With designs of four dragons in scrollwork around a "wish-granting-jewel"
Base 7.5 mm
Middle 5 mm
Near tip 4 mm
Base 30 mm
Middle 26.5 mm
Near tip 22 mm
16.7 cm from hilt
Blade: Late Ming to early Qing China
Mountings: United States
Blade: Iron and steel
Mountings: Iron, wood, cord, leather, brass
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During the Great Leap Forward from 1958 to 1961 people were required to make steel out of scrap metal in backyard furnaces. Any and all metal was to be melted in an attempt to produce industrial steel. Most antique swords that survived in China are found stripped bare of their mounts, probably preparation of being melted but narrowly escaping such a fate.
The following piece was a project to make a fine, early Chinese saber blade whole again. The blade came from Philip Tom who collaborated with Vince Evans to make the mountings.
The blade is a late Ming to possibly early Qing cavalry pèidāo (佩刀). It has a slender profile, with an accelerated curve towards the tip, which is typical for Ming to early Qing sabers. It has a ridged cross-section, much in the style of Japanese swords but without the kissaki that is so characteristic for Japanese work. Among Chinese collectors, this type is sometimes called Qījiādāo (戚家刀) after Qi Jiguang who preferred swords with this cross-section for his troops.
The forging is purely Chinese. Where Japanese swords tend to have a high carbon steel outer casing which serves as a canvas for the smith to show off his skills in heat treatment in the form of a hamon, Chinese swords tend to be built with a high carbon plate in the center, flanked by lower carbon sides. Both result in a sword with a very hard edge with tougher supporting steel. The Japanese method lends beauty to its exterior, but excessive polishing can wear through its high-carbon steel outer casing and render the blade tired. The Chinese method, with the high-carbon core steel in the center, can take somewhat more polishing and sharpening before it is adversely affected.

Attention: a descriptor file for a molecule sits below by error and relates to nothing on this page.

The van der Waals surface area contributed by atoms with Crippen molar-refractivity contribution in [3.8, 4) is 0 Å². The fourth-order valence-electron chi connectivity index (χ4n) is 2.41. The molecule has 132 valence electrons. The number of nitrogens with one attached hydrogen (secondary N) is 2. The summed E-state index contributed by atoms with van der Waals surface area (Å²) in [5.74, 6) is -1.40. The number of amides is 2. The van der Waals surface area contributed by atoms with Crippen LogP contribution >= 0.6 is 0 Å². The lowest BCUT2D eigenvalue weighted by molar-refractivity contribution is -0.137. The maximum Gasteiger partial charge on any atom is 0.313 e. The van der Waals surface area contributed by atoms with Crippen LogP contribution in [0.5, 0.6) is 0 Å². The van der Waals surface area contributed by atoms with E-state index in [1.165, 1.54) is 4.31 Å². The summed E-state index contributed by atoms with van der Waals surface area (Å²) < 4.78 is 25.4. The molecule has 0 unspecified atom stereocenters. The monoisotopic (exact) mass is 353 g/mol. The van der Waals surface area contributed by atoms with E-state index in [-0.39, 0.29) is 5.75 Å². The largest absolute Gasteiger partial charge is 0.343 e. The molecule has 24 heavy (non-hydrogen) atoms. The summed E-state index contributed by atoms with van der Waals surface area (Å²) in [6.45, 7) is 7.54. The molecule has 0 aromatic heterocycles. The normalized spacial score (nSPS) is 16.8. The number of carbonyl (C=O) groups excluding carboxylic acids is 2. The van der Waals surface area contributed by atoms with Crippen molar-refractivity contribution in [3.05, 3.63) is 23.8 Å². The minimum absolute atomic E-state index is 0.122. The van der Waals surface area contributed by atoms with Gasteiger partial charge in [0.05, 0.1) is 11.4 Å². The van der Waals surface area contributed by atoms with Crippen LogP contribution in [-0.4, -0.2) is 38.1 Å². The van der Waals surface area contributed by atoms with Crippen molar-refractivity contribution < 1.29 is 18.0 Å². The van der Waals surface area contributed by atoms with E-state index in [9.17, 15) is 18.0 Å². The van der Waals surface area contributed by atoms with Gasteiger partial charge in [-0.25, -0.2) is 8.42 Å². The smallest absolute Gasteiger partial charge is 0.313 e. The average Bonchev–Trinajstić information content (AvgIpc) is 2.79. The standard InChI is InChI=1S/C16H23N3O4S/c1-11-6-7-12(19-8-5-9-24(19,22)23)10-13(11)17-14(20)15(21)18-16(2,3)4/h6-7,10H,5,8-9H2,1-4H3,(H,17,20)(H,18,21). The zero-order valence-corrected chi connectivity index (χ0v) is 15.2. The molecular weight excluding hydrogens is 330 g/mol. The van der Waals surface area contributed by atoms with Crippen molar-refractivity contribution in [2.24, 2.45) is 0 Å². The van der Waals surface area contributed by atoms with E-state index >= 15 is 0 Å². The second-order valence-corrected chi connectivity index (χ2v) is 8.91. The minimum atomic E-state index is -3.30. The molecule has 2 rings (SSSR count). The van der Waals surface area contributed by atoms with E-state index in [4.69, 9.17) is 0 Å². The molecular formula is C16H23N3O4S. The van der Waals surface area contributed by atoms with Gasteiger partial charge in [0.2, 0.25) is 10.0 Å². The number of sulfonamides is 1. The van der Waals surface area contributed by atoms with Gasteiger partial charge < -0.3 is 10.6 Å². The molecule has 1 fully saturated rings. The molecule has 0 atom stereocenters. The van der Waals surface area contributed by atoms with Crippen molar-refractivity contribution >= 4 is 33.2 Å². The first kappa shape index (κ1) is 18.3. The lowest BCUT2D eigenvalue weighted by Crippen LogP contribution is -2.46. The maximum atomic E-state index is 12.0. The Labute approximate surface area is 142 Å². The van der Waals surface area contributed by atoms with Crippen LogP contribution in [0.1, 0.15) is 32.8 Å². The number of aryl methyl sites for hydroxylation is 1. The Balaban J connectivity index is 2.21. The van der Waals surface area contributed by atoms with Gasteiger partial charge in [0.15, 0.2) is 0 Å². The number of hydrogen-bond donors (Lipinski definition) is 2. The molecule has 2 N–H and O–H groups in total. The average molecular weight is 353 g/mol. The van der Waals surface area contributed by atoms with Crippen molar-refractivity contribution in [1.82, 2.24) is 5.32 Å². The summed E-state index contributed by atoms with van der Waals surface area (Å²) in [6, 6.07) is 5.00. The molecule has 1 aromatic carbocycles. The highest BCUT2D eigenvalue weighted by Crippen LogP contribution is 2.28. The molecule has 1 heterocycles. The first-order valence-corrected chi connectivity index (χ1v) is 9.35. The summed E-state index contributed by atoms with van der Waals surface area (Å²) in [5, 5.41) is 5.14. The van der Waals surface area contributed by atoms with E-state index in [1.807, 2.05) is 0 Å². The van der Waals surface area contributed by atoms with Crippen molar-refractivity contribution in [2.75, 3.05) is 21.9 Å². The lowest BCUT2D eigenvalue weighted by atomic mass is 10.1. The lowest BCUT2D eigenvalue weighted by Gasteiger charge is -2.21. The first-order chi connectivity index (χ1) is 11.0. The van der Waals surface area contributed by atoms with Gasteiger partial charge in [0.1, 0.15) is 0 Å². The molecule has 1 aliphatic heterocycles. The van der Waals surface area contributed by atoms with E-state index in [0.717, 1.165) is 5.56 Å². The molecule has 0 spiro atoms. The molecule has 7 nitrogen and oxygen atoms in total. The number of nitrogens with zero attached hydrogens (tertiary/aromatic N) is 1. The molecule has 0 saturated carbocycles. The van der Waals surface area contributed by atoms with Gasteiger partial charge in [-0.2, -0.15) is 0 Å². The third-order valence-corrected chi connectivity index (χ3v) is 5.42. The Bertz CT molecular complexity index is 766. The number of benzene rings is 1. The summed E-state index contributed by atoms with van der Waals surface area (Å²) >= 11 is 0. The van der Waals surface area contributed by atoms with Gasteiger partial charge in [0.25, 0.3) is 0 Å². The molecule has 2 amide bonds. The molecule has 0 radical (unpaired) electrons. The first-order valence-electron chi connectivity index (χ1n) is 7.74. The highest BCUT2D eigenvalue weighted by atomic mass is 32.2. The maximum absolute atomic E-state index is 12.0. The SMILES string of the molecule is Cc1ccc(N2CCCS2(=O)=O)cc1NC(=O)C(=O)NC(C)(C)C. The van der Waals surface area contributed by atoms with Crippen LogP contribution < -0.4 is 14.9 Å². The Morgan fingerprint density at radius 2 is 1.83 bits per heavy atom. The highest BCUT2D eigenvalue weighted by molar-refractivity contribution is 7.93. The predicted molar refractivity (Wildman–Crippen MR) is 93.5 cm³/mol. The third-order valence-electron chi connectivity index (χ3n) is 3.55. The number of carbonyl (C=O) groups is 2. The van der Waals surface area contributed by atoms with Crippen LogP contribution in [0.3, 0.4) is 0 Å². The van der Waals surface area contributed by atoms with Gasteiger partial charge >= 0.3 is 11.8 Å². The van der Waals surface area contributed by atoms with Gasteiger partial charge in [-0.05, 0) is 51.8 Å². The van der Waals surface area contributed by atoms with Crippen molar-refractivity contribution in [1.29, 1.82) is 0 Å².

The blade's surface has a subtle wood grain pattern with small pores that subtly follow the layering, signs of the use of traditional straw ash flux. Looking along the edge of this piece, signs of a differential heat treatment can still be seen on and just above the high-carbon plate exposed at the edge. The appearance of the steel is typical for Southern Chinese work.
The polish was done by Philip Tom. The blade retains a number of minor chips off the edge, reminding of the days of active service. The base of the blade was notched, designed to take a tūnkǒu (刀吞口).
The sword comes in a full set of iron fittings, designed by pioneering Chinese sword expert; Philip Tom, and executed by one of today's top sword makers; Vince Evans.
The style is a boxy fangshi of the early 17th century, which, to me, is one of the most beautiful forms of Chinese sword mounts. Simple, sturdy, understated. The workmanship is excellent, as can be expected from Vince Evans. He also recreated the tūnkǒu, in typical Southern Chinese fashion. The tūnkǒu is made of subtly forge folded steel as seen on some of the better surviving antiques.
The wooden grip and scabbard were made by Philip Tom, the scabbard is still an excellent fit. He covered the scabbard in the black pebble-grained leather that is typically found on early pèidāo like this. (Ray-skin only got widely popular around the middle to late Qing.) The grip wrap was done by Daniel Hu.
I added a suspension system with brass belt hook to complete the saber.
Such iron mounts were traditionally used by officers and higher ranks. The soldier class typically had brass mounts on their sabers, as stipulated by the imperial regulations.
General Mingliang wearing his iron mounted saber.
18th century portrait commemorating Qing war heroes.
His poem of praise reads:
All by himself he commanded the troops of the one way [the Southern army];
Several times he fought and killed the rebels.
As child of a related [to the emperor] noble family he was awarded hereditary favours.
He showed his sincerity and accumulated merit; this was seen with joy and appreciation.
He was then appointed general of Chengdu and also put in charge of Jinchuan.
His high rank and noble descent entitled him to wear richly gold decorated sabers with semi-precious stones but instead he chose a sturdy iron mounted saber. An exemplary Manchu that was highly praised and awarded by the emperor.
A fine old Chinese saber blade, of a large size and of good quality and condition, rarely seen in today's market. It was refitted in a collaboration of Philip Tom and Vince Evans, combining deep knowledge on Chinese swords with good craftsmanship in iron. The result is a fine ensemble, worthy of the old blade.
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A rather well-made example of its type.
A bronze processional piece with reign marks attributing it to the year 1864.
Such rings were worn by Qing dynasty "bannermen" as a sign of their status as a conquest elite.
A Chinese sword guard from the 18th century with a Buddhist mantra in lantsa script.
A very rare Chinese saber guard dating from the height of the Qing dynasty.